Subscribe to Diving Deeper

Ocean Service Feeds

What is a Podcast?

A podcast is a an audio file published on the web. The files are usually downloaded onto computers or portable listening devices such as iPods or other players.

Read more about podcasting from webcontent.gov

Find other podcasts from the US government

Diving Deeper: Volunteering with our National Marine Sanctuaries

Episode 40 (July 19, 2012)

HOST: Welcome to Diving Deeper where we interview National Ocean Service scientists on the ocean topics and information that are important to you! I'm your host Kate Nielsen.

Today we will continue our discussion on an earlier question - How can I volunteer with our national marine sanctuaries?

Today's episode will connect you with sanctuary staff from different locations to explore a few of the many volunteer opportunities.

(VOLUNTEERING ACROSS THE NATIONAL MARINE SANCTUARIES)

We will start today's program again with Tracy Hajduk, the National Volunteer Coordinator for the Office of National Marine Sanctuaries. Thanks Tracy for joining us once more to talk about this very important program and the volunteer opportunities that are available for folks.

TRACY HAJDUK: Thanks Kate, glad to be here.

HOST: Tracy, today we're going to talk to volunteer coordinators with the Monterey Bay and Stellwagen Bank national marine sanctuaries. What can you tell us about these sites and some of their volunteer opportunities?

TRACY HAJDUK: Well, these sites are both in pretty urban areas. They have a lot of people living nearby them and a lot of people using their sanctuaries. And in terms of their volunteer programs, they actually do have a little bit of difference. Monterey Bay has been able to have volunteer programs going for quite a long time and they have these great, solid programs that are really engaging with the community and having community members collect data on water quality, they have visitor centers that you're going to hear about later on in the episode.

And Stellwagen Bank is right by the city of Boston, which is a huge urban area with people constantly using the waterways, and their volunteer programs are at this great cusp of expansion. They've had volunteer programs in the past, but they've really been able to do a lot just in the past year or so and really start to engage the community more. So it's a really exciting time where we have these wonderful programs that have been going, but we also always have new programs. And you'll hear from both of the volunteer coordinators about new stuff that's always happening at the sanctuaries that are working to get more volunteers involved.

HOST: Great, sounds good. I'm looking forward to getting these folks on the phone. Tracy, for all the sanctuary sites, not just those that we will speak with today, do folks tend to serve or volunteer for shorter periods of time, maybe just a few days here and there, or do your volunteers tend to really dedicate time year after year to support the sanctuaries?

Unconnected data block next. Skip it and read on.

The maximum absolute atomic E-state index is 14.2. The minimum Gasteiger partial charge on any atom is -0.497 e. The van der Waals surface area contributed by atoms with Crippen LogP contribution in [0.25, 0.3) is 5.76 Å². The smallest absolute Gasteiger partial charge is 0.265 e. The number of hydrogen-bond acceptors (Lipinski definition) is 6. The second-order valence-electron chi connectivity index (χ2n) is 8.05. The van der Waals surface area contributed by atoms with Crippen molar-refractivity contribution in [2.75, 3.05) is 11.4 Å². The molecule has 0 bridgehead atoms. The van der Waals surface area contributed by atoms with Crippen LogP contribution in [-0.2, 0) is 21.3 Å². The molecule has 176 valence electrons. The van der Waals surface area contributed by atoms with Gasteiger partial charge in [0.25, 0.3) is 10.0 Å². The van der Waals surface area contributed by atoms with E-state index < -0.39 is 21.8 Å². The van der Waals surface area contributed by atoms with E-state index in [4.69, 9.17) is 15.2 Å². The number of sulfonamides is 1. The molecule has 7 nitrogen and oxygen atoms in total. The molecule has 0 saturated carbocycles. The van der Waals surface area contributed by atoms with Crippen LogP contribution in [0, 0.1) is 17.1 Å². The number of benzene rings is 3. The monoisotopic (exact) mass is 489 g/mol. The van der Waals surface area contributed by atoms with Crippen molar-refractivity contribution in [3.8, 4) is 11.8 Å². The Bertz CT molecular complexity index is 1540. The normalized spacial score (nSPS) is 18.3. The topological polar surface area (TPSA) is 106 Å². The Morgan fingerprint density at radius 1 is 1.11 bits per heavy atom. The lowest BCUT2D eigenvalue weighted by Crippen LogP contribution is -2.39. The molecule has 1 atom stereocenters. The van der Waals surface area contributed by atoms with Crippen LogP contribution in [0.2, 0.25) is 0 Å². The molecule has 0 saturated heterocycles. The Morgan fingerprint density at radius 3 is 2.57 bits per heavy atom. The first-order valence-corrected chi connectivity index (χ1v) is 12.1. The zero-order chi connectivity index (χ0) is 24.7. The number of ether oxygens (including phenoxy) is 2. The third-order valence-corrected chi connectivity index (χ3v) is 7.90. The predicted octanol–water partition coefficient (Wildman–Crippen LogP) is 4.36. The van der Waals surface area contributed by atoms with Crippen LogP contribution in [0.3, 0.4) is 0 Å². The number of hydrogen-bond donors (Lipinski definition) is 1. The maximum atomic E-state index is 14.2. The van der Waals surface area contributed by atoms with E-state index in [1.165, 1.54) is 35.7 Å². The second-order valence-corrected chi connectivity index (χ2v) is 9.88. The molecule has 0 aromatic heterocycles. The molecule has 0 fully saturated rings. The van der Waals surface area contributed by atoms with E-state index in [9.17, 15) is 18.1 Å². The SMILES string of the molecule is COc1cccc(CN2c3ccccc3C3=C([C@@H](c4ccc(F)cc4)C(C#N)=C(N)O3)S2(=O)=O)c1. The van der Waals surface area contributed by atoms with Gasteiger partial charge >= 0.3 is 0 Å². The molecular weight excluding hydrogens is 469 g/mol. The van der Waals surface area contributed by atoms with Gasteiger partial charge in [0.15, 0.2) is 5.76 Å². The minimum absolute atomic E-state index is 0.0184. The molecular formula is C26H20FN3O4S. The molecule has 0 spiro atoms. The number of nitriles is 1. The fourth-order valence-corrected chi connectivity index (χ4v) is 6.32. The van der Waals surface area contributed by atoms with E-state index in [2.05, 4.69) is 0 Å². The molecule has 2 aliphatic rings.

TRACY HAJDUK: This again does depend on the site and also the project. A lot of our sanctuaries do have one-day events and some of these are actually some of our biggest volunteer programs, for instance, in Hawaii, we have the Sanctuary Ocean Count, and they have three days over a month time period where they get 1,000 volunteers to come out and help them count whales and they're recording behavior. It's a huge event, the community's really engaged with it, but it's basically a one-day event. Olympic Coast has a beach cleanup that's similar. They partner with a lot of other organizations, but again they get over 1,000 volunteers, kind of this army of people coming out to the beach and cleaning up and have a huge impact.

Those are some of our one-day events where we have folks, but we also have programs that people come throughout the year, they might come once a month or once a week even. We have some people who volunteer, we had someone just this past year who was volunteering over 100 times, he was out on the Channel Islands. So that was just an amazing amount of time if you think about it, almost every three days he's out there volunteering for us. And we have had volunteers that have been with us for a really long time. Again, Channel Islands has a couple of volunteers who have been with us for over 20 years. So, it's really impressive. We've had some great volunteers who've stayed with us and we have ones who do one shot and we hope they'll come back sometime.

HOST: Are there volunteer opportunities at some of the sites where students can get credit for school?

TRACY HAJDUK: Yeah, we really try and work a lot with students and youth because volunteering is a great way to get experience. A lot of people if you ask got their start or figured out if they do or do not like things because they may have been volunteering. So we really try to work with both high school students and college students a lot to get them to volunteer. And we sometimes just have them come and they're volunteers and other times they actually are part of a program where they're getting credit with the school or the university. We've worked with AmeriCorps and Job Corps students before. Just again, really trying to get students the skills that they need that's 1) going to get them engaged with the sanctuary, which we love to do, 2) the students enjoy it, we enjoy working with the students and it's really a great resume builder and experience builder for them that they can use as they're starting out their career.